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Verse 28. Verily I say unto you. Jesus in this verse declares the reward which they would have. They were not to look for it now, but in a future period.

In the regeneration. This word occurs but once elsewhere in the New Testament, Tit 3:5. It literally means a new birth, or being born again. Applied to a man, it denotes the great change when the heart is renewed, or when the sinner begins to be a Christian. This is its meaning clearly in Titus. But this meaning cannot be applied here. Christ was not born again, and in no proper sense could it be said that they had followed him in the new birth. The word also means any great changes, or restoration of things to a former state, or to a better state. In this sense it is probably used here. It refers to that great revolution; that restoration of order in the universe; that universal new birth when the dead shall rise, and all human things shall be changed, and a new order of things shall start up out of the ruins of the old, when the Son of man shall come to judgment. The passage, then, should be read, "Ye which have followed me shall, as a reward in the great day of the resurrection of the dead, and of forming the new and eternal order of things—the day of judgment, the regeneration—be signally honoured and blessed."

When the Son of man shall sit in the throne of his glory. That is, to judge the world. Throne of glory, means glorious throne, or a splendid throne. It is not to be taken literally, but is used to denote his character as a King and Judge, and to signify the great dignity and majesty which will be displayed by him. See Mt 24:30; 26:64; Ac 1:11; 17:31.

Sit upon twelve thrones. This is figurative. To sit on a throne denotes power and honour; and means here that they should be distinguished above others, and be more highly honoured and rewarded.

Judging the twelve tribes of Israel. Jesus will be the Judge of quick and dead. He only is qualified for it; and the Father hath given all judgment to the Son, Joh 5:22. To judge, denotes rank, authority, power. The ancient judges of Israel were men of distinguished courage, patriotism, honour, and valour. Hence the word comes to denote, not so much an actual exercise of the power of passing judgment, as the honour attached to the office. And as earthly kings have those around them dignified with honours and office, counsellors and judges, so Christ says his apostles shall occupy the same relative station in the great day. They shall be honoured by him, and by all, as apostles; as having in the face of persecution left all; as having laid the foundations of his church, and endured all the maddened persecutions of the world.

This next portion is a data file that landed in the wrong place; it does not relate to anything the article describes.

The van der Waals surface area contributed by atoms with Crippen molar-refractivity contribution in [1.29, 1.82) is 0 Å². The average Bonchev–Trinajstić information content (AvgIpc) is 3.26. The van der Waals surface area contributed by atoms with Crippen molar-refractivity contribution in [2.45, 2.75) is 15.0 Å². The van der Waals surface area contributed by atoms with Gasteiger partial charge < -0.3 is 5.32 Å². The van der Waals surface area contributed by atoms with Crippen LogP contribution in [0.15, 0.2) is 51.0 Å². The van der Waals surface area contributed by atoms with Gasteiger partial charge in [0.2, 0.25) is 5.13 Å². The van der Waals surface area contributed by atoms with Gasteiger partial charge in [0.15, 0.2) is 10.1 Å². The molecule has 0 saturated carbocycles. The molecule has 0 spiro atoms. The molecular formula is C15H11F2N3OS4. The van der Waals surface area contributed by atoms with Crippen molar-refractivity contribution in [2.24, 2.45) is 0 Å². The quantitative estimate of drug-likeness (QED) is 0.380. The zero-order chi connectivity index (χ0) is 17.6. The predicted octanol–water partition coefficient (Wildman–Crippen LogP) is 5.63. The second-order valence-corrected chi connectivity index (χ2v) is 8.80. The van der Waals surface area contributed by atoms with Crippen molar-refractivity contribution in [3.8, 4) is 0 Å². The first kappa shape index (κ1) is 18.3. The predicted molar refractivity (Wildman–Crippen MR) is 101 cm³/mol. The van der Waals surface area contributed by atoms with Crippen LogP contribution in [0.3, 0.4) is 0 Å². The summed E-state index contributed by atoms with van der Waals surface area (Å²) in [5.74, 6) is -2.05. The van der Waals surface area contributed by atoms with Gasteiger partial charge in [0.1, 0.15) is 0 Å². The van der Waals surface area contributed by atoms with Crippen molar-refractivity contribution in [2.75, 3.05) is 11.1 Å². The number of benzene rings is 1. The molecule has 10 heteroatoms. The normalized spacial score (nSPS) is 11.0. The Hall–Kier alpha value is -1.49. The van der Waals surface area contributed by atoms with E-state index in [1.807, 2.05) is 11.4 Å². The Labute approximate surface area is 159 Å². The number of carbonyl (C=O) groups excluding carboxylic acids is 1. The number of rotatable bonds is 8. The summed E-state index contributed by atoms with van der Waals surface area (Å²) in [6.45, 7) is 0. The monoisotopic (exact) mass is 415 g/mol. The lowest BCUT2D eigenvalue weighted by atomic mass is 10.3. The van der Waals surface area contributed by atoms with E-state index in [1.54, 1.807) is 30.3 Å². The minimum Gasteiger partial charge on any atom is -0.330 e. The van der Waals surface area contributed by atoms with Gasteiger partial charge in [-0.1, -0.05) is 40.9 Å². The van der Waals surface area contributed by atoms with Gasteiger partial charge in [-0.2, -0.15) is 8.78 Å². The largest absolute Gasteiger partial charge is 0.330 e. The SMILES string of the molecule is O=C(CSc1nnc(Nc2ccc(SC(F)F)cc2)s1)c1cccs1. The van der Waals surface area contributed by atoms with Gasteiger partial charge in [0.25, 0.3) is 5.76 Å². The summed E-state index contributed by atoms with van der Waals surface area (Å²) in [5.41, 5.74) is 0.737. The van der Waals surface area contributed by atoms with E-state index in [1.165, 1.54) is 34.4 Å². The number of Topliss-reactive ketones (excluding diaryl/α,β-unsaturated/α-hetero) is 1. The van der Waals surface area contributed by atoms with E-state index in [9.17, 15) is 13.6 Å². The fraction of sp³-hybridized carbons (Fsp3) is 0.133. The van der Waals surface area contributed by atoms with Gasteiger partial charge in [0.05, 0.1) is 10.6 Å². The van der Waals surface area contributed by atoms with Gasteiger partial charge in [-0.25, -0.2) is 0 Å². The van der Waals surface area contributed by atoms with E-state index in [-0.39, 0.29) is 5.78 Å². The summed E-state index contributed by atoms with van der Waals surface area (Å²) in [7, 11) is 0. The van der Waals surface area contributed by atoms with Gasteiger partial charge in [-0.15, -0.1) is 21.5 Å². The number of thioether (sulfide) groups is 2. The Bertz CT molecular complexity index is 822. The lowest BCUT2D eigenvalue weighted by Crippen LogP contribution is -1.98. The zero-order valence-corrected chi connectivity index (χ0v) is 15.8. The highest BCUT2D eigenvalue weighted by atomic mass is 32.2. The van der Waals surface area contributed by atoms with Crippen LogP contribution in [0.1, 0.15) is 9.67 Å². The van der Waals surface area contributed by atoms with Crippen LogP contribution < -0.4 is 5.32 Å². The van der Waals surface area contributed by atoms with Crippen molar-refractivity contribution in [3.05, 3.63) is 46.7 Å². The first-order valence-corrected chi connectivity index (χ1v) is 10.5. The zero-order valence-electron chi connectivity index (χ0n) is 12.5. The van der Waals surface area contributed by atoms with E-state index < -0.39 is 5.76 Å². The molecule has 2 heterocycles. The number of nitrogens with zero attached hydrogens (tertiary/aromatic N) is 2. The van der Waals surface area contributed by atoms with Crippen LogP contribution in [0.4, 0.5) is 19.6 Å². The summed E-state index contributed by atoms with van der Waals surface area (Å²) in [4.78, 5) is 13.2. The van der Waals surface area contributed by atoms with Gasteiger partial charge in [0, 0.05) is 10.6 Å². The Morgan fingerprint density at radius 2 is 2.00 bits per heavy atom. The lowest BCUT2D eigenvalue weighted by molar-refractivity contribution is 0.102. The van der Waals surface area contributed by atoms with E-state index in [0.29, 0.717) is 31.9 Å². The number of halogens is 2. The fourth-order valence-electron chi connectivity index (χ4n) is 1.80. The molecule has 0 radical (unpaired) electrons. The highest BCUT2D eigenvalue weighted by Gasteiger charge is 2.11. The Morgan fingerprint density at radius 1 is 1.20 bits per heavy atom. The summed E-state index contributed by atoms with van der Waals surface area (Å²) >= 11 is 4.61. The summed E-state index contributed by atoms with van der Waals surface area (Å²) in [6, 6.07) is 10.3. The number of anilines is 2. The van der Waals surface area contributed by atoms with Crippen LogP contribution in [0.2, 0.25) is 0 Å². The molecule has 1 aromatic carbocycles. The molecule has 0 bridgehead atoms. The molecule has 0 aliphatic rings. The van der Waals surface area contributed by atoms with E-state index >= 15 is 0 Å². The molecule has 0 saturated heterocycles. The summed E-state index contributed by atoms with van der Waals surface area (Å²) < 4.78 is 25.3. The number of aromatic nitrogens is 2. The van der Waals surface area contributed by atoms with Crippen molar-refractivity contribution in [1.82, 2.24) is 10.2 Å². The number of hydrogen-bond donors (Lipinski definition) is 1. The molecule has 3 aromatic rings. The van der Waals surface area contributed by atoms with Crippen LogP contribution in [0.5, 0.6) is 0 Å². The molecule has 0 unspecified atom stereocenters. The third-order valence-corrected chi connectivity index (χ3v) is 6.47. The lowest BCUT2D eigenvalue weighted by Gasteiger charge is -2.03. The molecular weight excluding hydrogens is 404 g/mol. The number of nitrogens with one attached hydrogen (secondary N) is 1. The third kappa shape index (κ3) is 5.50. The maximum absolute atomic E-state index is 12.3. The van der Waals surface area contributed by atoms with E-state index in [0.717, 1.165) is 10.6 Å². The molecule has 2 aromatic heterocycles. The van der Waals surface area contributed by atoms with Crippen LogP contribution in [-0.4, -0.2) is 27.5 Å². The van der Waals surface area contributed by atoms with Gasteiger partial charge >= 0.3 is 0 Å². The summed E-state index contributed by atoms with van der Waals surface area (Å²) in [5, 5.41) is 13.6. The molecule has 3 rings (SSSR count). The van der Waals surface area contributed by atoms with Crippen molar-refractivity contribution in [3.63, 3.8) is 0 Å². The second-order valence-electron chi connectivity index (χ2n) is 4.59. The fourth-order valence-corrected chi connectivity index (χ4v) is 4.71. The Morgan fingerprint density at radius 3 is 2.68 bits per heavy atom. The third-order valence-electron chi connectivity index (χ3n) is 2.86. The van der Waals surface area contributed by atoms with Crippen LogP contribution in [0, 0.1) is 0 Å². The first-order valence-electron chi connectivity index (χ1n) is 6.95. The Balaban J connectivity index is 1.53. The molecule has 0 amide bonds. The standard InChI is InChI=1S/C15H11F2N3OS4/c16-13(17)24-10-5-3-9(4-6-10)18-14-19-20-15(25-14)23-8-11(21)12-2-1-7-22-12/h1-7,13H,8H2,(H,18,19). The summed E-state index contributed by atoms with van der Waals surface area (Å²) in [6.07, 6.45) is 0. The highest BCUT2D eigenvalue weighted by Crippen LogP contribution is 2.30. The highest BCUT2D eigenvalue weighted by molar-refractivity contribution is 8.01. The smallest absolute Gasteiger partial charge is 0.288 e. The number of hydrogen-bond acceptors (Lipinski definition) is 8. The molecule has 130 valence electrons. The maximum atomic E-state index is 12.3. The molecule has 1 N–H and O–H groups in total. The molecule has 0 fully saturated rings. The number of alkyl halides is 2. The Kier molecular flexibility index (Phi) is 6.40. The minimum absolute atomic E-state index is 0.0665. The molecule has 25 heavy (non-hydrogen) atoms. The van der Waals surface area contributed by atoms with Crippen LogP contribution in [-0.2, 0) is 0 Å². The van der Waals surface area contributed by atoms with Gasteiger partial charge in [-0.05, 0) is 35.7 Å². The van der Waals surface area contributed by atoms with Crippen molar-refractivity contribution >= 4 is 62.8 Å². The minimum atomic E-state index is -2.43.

The twelve tribes of Israel. This was the number of the ancient tribes. By this name the people of God were denoted. By this name Jesus here denotes his redeemed people. See also Jas 1:1, where Christians are called the twelve tribes. Here it also means not the Jews, not the world, not the wicked, not that the apostles are to pronounce sentence on the enemies of God; but the people of God, the redeemed. Among them Jesus says his apostles shall be honoured in the day of judgment, as earthly kings place in posts of office and honour the counsellors and judges of those who have signally served them. Comp. See Barnes "1 Co 6:2".


{t} "ye shall also" Mt 20:21; Lu 22:28-30; 1 Co 6:2,3; Re 2:26

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